She said: “I can’t speak French, but I recognise the modulation and nuances of the language. You speak French beautifully, almost like a native. I know your mother was French, did she teach you?”

“Enough to get by. Afarin, I have a confession to make.”

She looked at him, wondering what the hell was coming.

“My Dad wanted me to go to university, and I promised I would go after I’d done something I needed to do. I can’t explain why, but it was a feeling that I didn’t lose my mother’s frenchness.Just a few days after my eighteenth birthday, I took funds out of a savings account and my British and French passports and birth certificates and headed to Paris. In the capital I made my way to Fort de Nogent and enlisted in the Légion étrangère. It took four weeks to process me and having dual nationality helped.

“They shipped me off to Aubagne with uniform and kit and I started the Initial training of 4–6 weeks at The Farm (La Ferme), and then specific to role training. On completion I was posted to the 2nd Foreign Infantry Regiment, reconnaissance, airborne and mobility. I was given a new identity and name and I did the full five years because I’m no quitter and served in the Central African Republic, Macedonia, and Kosovo with a tour in the Côte d’Ivoire. I left after a single five-year enlistment as a Caporal. When I came home, I had saved most of my pay and started university. My Dad died the following year and left me an inheritance as well as the house.”

She shook her head and reached for his hand, “My God, you are a real soldier, not like our military with its quotas, pronouns and obsessing on what to call airmen. Tanks that don’t work, ships that they can’t crew and aircraft that won’t fly. What name did they give you?”

Garçon Chic. It means Posh Boy. I can’t think why they gave me that identity. It was brutal training, no safe space, no counselling. Just hard on fighting, with each other, a form of character building and that’s how they do things. Proper soldiering.”

“Does Alan Bartlett know?” she asked.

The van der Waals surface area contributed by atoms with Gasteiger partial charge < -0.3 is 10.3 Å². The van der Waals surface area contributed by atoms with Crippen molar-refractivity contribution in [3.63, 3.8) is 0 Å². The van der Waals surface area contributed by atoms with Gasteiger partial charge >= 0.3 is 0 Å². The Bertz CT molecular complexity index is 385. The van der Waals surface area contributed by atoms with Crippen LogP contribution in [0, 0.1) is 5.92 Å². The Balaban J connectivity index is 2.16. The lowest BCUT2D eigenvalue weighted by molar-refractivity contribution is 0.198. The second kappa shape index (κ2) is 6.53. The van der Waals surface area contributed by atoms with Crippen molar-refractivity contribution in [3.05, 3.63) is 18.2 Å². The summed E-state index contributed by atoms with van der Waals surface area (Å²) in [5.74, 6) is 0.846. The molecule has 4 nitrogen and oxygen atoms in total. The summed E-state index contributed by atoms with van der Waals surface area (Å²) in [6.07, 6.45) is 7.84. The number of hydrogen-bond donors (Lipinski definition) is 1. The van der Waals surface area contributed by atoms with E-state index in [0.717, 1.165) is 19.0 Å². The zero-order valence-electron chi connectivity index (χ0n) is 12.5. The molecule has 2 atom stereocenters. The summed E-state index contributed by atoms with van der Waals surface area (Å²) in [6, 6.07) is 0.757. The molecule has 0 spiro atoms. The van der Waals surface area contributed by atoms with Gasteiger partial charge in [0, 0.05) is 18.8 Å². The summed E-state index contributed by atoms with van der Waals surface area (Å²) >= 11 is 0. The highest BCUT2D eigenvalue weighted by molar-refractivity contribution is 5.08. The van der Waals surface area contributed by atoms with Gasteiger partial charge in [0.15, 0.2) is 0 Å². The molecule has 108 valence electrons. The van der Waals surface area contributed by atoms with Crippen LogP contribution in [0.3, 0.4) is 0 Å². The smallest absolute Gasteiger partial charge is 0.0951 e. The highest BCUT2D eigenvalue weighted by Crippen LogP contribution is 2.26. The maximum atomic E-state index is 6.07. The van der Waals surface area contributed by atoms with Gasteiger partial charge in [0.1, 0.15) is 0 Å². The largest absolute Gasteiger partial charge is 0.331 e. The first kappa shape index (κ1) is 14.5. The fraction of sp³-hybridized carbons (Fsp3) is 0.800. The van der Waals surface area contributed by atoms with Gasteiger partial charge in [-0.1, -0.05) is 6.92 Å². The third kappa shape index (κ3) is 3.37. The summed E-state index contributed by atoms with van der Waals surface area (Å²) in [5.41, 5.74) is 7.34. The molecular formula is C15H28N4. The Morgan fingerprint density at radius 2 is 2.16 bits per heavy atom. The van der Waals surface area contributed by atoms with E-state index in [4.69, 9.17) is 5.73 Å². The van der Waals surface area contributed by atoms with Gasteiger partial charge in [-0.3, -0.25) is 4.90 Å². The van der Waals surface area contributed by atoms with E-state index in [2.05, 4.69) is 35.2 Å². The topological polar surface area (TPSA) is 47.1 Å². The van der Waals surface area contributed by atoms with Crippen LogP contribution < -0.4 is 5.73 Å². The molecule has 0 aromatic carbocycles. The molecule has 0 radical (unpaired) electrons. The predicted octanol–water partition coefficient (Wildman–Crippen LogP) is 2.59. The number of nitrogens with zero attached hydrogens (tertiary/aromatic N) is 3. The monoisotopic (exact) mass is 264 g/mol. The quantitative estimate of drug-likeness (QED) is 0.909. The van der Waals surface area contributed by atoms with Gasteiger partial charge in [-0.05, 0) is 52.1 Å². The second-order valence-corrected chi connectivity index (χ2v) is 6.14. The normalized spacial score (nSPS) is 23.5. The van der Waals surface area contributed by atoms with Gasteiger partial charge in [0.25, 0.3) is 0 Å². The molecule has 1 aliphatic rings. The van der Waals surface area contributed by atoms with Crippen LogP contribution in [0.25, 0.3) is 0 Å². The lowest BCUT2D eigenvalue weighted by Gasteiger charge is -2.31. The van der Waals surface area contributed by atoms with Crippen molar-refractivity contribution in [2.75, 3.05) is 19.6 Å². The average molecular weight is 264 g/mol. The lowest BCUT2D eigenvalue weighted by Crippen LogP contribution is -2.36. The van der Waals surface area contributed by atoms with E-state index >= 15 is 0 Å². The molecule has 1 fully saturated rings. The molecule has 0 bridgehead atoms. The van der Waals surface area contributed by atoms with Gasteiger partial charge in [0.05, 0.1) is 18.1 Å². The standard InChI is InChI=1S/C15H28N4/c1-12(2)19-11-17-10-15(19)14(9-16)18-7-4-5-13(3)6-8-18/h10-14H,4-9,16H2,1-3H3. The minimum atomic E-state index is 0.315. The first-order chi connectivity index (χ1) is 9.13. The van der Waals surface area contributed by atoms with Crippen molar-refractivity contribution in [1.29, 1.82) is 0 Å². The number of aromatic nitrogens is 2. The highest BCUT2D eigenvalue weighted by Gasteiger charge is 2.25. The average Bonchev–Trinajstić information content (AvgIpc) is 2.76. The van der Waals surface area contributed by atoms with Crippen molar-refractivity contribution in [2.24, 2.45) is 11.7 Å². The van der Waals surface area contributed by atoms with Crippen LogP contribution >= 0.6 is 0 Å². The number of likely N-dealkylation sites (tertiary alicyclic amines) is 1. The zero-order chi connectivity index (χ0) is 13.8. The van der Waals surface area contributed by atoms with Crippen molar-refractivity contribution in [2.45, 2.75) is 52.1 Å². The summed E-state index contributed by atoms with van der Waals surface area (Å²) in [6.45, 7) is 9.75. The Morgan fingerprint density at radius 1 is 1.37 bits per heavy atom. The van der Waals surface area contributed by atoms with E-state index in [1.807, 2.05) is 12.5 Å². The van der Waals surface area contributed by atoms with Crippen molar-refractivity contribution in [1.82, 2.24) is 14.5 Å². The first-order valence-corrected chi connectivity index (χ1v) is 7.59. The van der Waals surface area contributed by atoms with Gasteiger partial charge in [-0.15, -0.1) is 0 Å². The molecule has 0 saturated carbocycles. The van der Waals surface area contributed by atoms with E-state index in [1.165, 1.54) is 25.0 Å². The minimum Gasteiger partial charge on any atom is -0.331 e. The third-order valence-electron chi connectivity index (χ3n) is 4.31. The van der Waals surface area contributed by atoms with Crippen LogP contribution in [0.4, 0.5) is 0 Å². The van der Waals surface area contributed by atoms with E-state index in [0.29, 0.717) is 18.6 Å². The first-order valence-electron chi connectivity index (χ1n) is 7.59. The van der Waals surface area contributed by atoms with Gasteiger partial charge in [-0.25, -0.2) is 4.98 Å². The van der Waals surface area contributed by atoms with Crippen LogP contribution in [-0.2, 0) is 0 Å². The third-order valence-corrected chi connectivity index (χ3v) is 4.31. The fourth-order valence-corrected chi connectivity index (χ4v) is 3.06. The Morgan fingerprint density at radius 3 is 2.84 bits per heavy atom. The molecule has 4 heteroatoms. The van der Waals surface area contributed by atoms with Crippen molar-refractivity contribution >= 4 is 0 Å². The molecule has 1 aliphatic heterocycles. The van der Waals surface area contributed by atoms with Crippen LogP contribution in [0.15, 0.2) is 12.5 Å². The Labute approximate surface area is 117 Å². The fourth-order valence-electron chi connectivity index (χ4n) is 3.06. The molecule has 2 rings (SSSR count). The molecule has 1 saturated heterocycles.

“Of course, he does. He got my direct vetting report.”

“My God, Jean-Claude, this is a bombshell. It explains a great deal about you. I’m amazed!” She shook her head, “Did you like it?”

“Most of it. I enjoyed the camaraderie and the macho side of things, batting around in fast patrol vehicles and helicopters, but I hated seeing the poverty and children suffering with machete limb amputations. In Kosovo we were on the wrong side due to political medalling. They don’t understand the military. In my dreams I recall the mutilated children. That’s why I promised myself to do kindness whenever I can, and it made for an interesting interview at Cambridge. I would never want to be in the military in this country, apart from being a fighter pilot, but your job is different and far too dangerous for me and I worry about you.”

“When you stalked the deer in Scotland, you moved like a soldier. I knew there was something fishy you were keeping hidden,” She knew he was the one, the man she would share the rest of her life with. “Is that why Alan Bartlett gave you a second chance, the time to dry out?”

“Eva had a lot to do with it, gentle and caring despite my mood swings and held me, stroking my hair when I used to howl with grief. I treated her badly, but that’s what dependency does to people. I think more of it was to do with post-traumatic stress and Inés’s death was the catalyst.”

“You are like Russian Dolls, and I never know what’s inside you. Despite your kindness and gentle manner, there is a core of steel. I recognised it from the start, the safe house in Oxford. I was fascinated by you and wanted you to make love to me, impart your wisdom. And you did.”

“Only because you threatened me with a knife.”

She smiled. It seemed so long ago, “Where do we go from here, Jean-Claude?”

“I rather thought we could see the Camargue and head north through the Massif Central. There’s a wonderful statue of Joan of Arc in Chinon that you must see…”

She sighed, “You know perfectly well what I mean. What do you want from me?”

“I don’t want anything specific, more a general package. I want to keep you safeand love you, which is rather difficult sometimes. What do you want from me?”

She thought about this, watching some bright young things on a yacht, drinking champagne, the smell of hashish was heavy in the air, “Despite the nature of my employment, I’m rather an old-fashioned girl. I want a husband and in time children. Not very feminist of me, isn’t it?”

“But we’re rather ignoring the large elephant in the room. You lead a dangerous life, whereas I sit on my arse in an office, steady salary, and pension, safe dumb and happy.”

“Being stabbed and what happened in the West Bank has clinched it for me. I will do one more mission and apply for premature release.”

“And then another and another…”

“I’m serious. I want to spend my life with you, unless the old commitment thing kicks in?” she said sadly.
“I look on Inés as a distant and lost love. I have come to realise that life must move on. We are together now, and I don’t intend to let you slip through my hands.”

“One more, I promise, Jean-Claude.”

Just one more.